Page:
For people not familiar with the Finnish health system, seeking mental health care can seem very difficult and hard to understand, particularly if you are in a state of distress and find all tasks challenging. The following is my guide to finding mental health care in Finland for adults, based on my experiences so far as a foreign-trained psychologist working here.

In case of emergency (e.g. suicidality or psychosis)

If you or a loved one is in a state of emergency regarding your mental health, you may want to call an ambulance (112) or attend a hospital emergency department. This might be the case if someone is acutely suicidal (e.g. cannot be left alone because the risk of suicide is so high) or having some kind of psychotic episode (having hallucinations, paranoia, etc…) that endangers their health or wellbeing or that of other people.

There is a crisis hotline in English for people in a crisis moment, but it is only open at certain times of the day during the week: Mon-Thu 9- 12 and 13-15, on Fri 9-12. It is operated by Mieli, the Finnish Association for Mental Health. The number is (09) 4135 0510. They can offer you appointments for counselling in English at a later time, but the service is very busy and the waiting times may be long.

In case of severe or moderate mental health difficulties that are affecting daily life

If you or a loved one is experiences severe mental health difficulties you should contact your local health station for a referral to a doctor, and then to a psychiatrist. For example if you are feeling very depressed and unable to go to work; experiencing anxiety that prevents you from doing your normal daily activities or have some other highly distressing mental health issue. You can also contact a private health company, if you have private health insurance or are willing to pay for doctor visits yourself, or your workplace health station to arrange an appointment with a doctor. The doctor may or may not refer you to a psychiatrist.

The 24 hr number for Helsinki residents for health advice (in English) is 09 310 10023.

If you call the public health station and they assess that the situation is not severe, they will usually refer you to a psychiatric nurse. The nurse might see you for 6 sessions. You will not necessarily get a referral to a psychiatrist. In fact the health system appears generally reluctant to make referrals to psychiatrists for everyone who requests them, but obviously for more severe cases you will get a referral to a psychiatrist.

Once you get a referral to a psychiatrist, then you are on the path to getting a referral to psychotherapy. This referral letter is known as “B-lausunto”. In Finland you are required to receive treatment from a psychiatrist for three months prior to getting the “B-lausunto” (usually three appointments and an option for a prescription of medication if you want it). Some private health care companies in Finland provide rebates for the psychotherapy sessions that take place prior to the issuing of the “B-lausunto”.

The “B-lausunto” entitles the person to 20 – 80 sessions of KELA subsidised psychotherapy for a year, extendable to 2 or 3 years. The KELA subsidy for individuals is called a “rehabilitation allowance” and is currently 57,60 Euro for individual therapy, and is available only to working age people. Usually 45 – 50 minute sessions with a psychotherapist cost between 80 and 120 Euro. To get the KELA subsidy you must of course be eligible for KELA-benefits within the Finnish system. If you are not, you can ask if there is another provider of psychotherapy services you could be referred to, for example through the local psychiatric services. For example, in the Helsinki region HUS psychiatric services refers some of their patients to psychotherapy and will pay for that service.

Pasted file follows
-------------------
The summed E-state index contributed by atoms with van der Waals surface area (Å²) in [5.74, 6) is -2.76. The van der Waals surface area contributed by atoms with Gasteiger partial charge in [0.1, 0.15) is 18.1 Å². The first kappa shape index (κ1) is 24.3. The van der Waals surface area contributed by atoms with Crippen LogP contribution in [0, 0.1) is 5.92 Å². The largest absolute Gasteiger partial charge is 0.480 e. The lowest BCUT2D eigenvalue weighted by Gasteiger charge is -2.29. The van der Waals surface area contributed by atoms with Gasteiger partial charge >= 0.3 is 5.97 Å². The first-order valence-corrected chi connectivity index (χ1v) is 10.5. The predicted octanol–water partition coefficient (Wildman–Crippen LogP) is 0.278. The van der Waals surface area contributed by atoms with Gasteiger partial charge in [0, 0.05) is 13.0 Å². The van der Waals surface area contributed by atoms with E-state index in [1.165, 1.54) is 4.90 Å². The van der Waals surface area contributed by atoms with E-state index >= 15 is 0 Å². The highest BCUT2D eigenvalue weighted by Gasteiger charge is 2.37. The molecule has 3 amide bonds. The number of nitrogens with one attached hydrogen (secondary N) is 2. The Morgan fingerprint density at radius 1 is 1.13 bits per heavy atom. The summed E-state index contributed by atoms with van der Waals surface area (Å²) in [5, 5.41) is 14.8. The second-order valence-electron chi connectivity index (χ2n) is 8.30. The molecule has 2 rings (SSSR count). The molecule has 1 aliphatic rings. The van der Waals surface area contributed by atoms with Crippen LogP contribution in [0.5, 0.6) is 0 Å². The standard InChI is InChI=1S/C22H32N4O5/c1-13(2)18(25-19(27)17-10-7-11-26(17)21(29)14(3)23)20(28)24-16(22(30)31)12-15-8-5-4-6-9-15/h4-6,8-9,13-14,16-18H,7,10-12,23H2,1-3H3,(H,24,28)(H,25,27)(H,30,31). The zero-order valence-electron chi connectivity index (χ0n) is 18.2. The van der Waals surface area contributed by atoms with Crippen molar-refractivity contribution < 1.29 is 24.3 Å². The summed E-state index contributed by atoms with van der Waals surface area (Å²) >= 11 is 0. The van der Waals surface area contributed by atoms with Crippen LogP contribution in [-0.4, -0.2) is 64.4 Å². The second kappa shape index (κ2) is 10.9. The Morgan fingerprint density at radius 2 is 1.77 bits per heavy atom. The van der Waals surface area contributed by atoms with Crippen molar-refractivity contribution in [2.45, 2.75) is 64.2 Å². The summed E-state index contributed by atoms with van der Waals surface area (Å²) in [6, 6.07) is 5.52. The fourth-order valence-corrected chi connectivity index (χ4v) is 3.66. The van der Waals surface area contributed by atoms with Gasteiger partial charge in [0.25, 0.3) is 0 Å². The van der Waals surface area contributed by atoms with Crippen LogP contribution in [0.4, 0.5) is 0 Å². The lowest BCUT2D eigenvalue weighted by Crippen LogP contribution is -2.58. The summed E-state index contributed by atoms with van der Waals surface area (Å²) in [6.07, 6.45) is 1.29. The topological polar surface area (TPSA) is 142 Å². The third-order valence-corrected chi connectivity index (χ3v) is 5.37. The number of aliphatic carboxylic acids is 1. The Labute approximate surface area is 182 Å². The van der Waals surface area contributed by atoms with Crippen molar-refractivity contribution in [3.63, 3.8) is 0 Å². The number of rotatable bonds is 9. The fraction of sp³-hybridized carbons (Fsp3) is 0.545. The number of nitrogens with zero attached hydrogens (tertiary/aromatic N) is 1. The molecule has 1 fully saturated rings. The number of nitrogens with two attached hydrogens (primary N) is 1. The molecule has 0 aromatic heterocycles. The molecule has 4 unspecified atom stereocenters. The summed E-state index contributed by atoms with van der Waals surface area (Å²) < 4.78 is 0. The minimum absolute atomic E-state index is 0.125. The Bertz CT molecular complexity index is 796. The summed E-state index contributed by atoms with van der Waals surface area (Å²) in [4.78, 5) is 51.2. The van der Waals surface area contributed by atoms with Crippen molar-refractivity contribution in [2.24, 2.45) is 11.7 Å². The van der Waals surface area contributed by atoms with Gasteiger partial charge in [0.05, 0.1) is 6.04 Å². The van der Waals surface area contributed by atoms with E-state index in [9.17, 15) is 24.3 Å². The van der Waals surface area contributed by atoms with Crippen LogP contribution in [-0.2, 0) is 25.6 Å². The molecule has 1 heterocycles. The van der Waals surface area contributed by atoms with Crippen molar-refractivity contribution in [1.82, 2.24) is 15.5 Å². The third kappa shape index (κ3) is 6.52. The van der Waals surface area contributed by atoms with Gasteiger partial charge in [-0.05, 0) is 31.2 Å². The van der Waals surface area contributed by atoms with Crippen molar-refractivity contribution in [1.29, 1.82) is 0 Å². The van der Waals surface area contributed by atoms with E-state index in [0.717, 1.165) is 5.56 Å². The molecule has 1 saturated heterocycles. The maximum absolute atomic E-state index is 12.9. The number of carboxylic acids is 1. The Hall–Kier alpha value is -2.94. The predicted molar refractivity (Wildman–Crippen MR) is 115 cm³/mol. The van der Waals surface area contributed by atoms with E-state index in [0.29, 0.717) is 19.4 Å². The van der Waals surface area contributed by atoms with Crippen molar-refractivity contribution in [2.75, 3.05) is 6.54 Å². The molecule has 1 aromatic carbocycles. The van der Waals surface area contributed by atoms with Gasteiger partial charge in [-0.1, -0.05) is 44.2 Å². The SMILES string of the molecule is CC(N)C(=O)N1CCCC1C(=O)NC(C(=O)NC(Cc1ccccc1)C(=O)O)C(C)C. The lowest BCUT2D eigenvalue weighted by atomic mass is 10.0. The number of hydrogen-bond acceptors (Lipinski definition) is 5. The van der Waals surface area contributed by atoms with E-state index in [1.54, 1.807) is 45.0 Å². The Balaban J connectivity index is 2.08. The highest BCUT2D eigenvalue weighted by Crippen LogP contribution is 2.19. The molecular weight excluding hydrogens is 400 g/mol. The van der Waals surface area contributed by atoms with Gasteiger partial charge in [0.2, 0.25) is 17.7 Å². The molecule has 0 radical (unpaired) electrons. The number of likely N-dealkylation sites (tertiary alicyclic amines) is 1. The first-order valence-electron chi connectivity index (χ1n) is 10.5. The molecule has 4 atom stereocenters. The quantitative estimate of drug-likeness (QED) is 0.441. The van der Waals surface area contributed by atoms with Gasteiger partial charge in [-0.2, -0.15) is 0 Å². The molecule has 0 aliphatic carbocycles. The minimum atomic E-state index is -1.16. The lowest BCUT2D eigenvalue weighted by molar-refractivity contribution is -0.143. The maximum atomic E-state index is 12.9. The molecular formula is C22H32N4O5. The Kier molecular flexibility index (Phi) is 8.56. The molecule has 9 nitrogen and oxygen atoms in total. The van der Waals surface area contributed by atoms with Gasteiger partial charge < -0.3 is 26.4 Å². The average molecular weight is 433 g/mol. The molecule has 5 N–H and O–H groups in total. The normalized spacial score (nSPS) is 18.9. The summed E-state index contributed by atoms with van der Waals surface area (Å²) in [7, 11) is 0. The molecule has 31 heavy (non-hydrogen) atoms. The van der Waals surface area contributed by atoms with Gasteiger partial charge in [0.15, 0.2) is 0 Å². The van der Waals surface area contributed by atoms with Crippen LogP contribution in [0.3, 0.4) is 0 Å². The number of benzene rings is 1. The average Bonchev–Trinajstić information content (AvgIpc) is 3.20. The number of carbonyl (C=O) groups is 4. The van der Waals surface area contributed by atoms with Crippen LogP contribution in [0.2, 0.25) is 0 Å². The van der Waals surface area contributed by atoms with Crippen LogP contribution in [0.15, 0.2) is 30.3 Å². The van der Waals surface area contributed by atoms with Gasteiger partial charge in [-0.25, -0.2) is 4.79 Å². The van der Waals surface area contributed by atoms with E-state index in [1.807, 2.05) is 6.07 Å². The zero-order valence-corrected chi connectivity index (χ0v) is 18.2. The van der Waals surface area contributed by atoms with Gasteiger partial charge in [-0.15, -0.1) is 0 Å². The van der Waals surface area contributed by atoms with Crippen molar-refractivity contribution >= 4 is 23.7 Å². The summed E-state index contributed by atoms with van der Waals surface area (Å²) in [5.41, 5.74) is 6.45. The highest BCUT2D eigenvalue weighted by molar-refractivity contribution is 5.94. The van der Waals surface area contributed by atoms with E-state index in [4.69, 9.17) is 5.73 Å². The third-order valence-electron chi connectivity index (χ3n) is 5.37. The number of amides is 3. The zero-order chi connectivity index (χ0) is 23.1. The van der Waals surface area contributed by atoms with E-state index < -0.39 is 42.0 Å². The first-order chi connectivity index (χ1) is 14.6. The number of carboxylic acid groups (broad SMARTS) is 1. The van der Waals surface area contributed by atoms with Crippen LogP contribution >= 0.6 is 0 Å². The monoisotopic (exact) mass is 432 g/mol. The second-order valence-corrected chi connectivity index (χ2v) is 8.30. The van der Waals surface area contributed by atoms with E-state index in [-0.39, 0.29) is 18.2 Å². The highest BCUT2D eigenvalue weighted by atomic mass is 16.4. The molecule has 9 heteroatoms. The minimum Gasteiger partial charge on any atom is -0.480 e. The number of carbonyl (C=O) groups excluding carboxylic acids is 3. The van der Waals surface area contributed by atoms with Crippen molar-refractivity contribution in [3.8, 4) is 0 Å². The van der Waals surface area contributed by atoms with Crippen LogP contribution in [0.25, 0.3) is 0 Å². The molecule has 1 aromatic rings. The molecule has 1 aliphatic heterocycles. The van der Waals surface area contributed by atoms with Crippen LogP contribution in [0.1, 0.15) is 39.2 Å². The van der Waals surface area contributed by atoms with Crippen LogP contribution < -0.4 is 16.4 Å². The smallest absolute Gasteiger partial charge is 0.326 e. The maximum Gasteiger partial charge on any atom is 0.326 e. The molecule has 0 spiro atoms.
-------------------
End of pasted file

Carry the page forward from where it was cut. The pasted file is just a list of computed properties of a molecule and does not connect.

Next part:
Psychotherapists in Finland come from a range of different therapeutic models, and also a range of different education backgrounds (e.g. nurse, priest, physiotherapist, doctor, etc…). Only some psychotherapists have also had training in psychology or psychiatry.

The other alternative to obtaining psychotherapy is to pay to see a psychologist/ psychotherapist privately. This method does not require a referral, waiting period or meetings with nurses or doctors. However there is no subsidy for the sessions. Depending on the issue you bring to therapy and the therapeutic style, you may require between 6 and 40 sessions. Generally speaking, psychoanalytic psychotherapists often have more of an emphasis on long treatments and Cognitive Behavioural or Solution-Focused psychotherapists promote shorter-term psychotherapy. When you are seeking a psychotherapist or psychologist, you should check whether the person is registered in Finland or their own country or both. Many foreign psychotherapists are unable to qualify in Finland as a psychotherapist but have registration in their own countries to conduct therapy like Cognitive Behavioural Therapy or Family Therapy. Using a service like Minduu helps to find the right person. Remember to select language when you search for the therapist.

In case of mild mental health difficulties

If you are experiencing work stress, or difficulties adjusting to life in Finland or a new life situation such as getting married or having a baby, you may want to seek some support and guidance. Again, you can contact psychologists or psychotherapists privately to make an appointment.

Often workplaces in Finland will have so-called “occupational psychology” services, which are sessions with psychologists to talk about these kinds of issues. Many workplaces will offer employees 5 or 10 sessions with an occupational psychologist in the workplace health station or by the workplace health company.

I hope that this summary provides some guidance for your situation.

Annabel Battersby |

Blog photo by G. Crescoli on Unsplash
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